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Consider this a first draft, a first impression, a first stab at making meaning of a Jean-Luc Godard film. Along with his other late works, Film Socialism (2010) and Goodbye to Language (2014), The Image Book is a dense, multi-layered work of sound and images. It’s unlike anything else in the Main Slate at the 56th New York Film Festival.
Working with his regular collaborator, the cinematographer (who also produced the new film with filmmaker Mitra Farahani) Fabrice Aragno, Godard is in an essayistic, montage mode of filmmaking, mixing relatively few live-action shots with the majority of footage taken from cinema’s history — an approach he honed with Histoire(s) du cinéma (1989–1999). The myriad of images are then further manipulated, Godard stretching, re-framing, de-grading, saturating, speeding, and slowing them down throughout the 84-minute runtime. Anchoring the melange is Godard giving an epigrammatic narration in his gruff voice.
The Image Book is split into five chapters: Remakes/RIM(AK)ES; St. Petersburg Evenings; “Those flowers between rails, a confused wind of travels”; Spirit and Law; and La Région centrale. Or rather, the film has five fingers that make up a hand, for the imagery of digits is interspersed all-throughout The Image Book. In fact, one of the first things we see is a ghostly hand using the pointing finger, calling to mind the one seen in Jacques-Louis David’s “The Death of Socrates.” This is a film in which Godard is leading the viewer’s gaze from one rough-hewn audio and visual cut to the next.
Regard the first section of the film: Remakes. There’s a great circularity to the footage, suggesting not only repetition in cinema but also in world history. Godard even slips in moments from his own films — Les Carabiniers (1963) and what looks to be Weekend (1967). And sure enough, Godard includes a moment from Jaws (1975), the film that spawned the summer blockbuster, which has since been reborn during the remake craze clogging Hollywood today.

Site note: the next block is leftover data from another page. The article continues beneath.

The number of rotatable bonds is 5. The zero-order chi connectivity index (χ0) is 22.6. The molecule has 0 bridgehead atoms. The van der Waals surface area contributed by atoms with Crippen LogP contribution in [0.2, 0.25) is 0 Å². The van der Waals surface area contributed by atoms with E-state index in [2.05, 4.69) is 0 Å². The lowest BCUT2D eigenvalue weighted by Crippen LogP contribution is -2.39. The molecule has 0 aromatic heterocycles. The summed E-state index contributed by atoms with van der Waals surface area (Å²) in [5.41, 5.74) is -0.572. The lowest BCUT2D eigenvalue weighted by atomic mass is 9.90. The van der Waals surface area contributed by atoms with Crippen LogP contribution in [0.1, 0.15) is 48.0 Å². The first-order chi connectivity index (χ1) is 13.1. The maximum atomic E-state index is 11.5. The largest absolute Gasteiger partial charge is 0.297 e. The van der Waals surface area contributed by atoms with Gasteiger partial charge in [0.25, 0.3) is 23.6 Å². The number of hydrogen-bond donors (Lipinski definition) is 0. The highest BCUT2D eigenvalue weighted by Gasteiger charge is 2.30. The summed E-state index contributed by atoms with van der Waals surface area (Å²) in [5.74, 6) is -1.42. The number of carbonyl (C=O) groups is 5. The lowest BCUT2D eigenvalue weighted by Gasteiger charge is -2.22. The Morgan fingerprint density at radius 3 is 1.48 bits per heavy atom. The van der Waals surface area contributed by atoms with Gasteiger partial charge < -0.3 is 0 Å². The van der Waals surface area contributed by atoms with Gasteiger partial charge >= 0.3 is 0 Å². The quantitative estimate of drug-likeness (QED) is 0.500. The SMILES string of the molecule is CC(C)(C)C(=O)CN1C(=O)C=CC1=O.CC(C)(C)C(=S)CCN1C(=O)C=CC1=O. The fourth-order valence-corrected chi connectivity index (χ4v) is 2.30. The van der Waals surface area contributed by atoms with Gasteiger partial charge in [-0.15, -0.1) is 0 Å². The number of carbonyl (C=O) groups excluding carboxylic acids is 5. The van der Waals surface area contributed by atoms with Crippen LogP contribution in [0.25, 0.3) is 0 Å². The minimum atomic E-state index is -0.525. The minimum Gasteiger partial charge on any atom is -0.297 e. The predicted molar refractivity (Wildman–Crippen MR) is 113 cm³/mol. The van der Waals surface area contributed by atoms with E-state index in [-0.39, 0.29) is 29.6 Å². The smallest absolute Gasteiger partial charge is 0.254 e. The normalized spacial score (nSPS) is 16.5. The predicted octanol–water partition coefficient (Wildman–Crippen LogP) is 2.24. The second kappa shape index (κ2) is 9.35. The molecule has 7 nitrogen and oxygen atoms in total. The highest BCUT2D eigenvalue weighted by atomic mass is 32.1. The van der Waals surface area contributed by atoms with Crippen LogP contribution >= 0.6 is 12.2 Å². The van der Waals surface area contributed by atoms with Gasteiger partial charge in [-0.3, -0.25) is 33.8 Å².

By the fifth section (titled after Michael Snow’s 1971 avant-garde masterpiece), the deep-dive into the archeology of film history transitions to the atrocities of the 20th century, namely the Holocaust. The link between cinema and the genocide being trains. They were one of the first images that film pioneers Auguste and Louis Lumière captured, and they were the mode of transportation to the camps. And finally the subject moves to 21st century tumult in the Middle East. A title card reads “Happy Arabia,” which derives from an Alexandre Dumas text. Here, Godard ensconced in a fuzzy logic, goes a little off the rails. This is a portrait of an artist as a grump as he mixes imagery of Arabia, blurring any distinction of the diversity of the different countries and cultures of that region. And yet you wonder if that’s his intent? Can one trust the persistence of imagery — from Hollywood, from news networks — visualizing the Middle East? (No.) Godard’s ideology and politics concerning the Middle East calls to mind the questionable ones held by the late experimental electronic artist, Muslimgauze (Bryn Jones’ stage name). Even though he never visited the region, Muslimgauze, monomaniacally obsessed, made music inspired by Arabic culture and the Israeli-Palestine conflict. At least Godard traveled to the places he considered in preparation for his film.
Despite the at times abstruse content, The Image Book’s sound is another matter altogether. Mixmaster that he is, Godard is one of the best filmmakers making full use of the capacity of sound in cinema today. The first sound one hears is the sharp, piercing tone of 1,000 hertz frequency associated with announcements. At another point, we hear a squawk that recalls the jarring parrot cry in Citizen Kane (1941). The Image Book does have end credits, but the film goes on a little while longer afterwards in a kind of fuge-like state in which Godard’s hackey, croaky, horse voice reverberates on the different channels of the theater’s speakers.
The Image Book is Godard in a minor register. Instead of a symphony, Aragno called it a “chamber film” made for a small, intimate audience. Be that as it may, it is still a work, both surprising and confounding, that indicates the lyrical and poetic potential of montage-based cinema.
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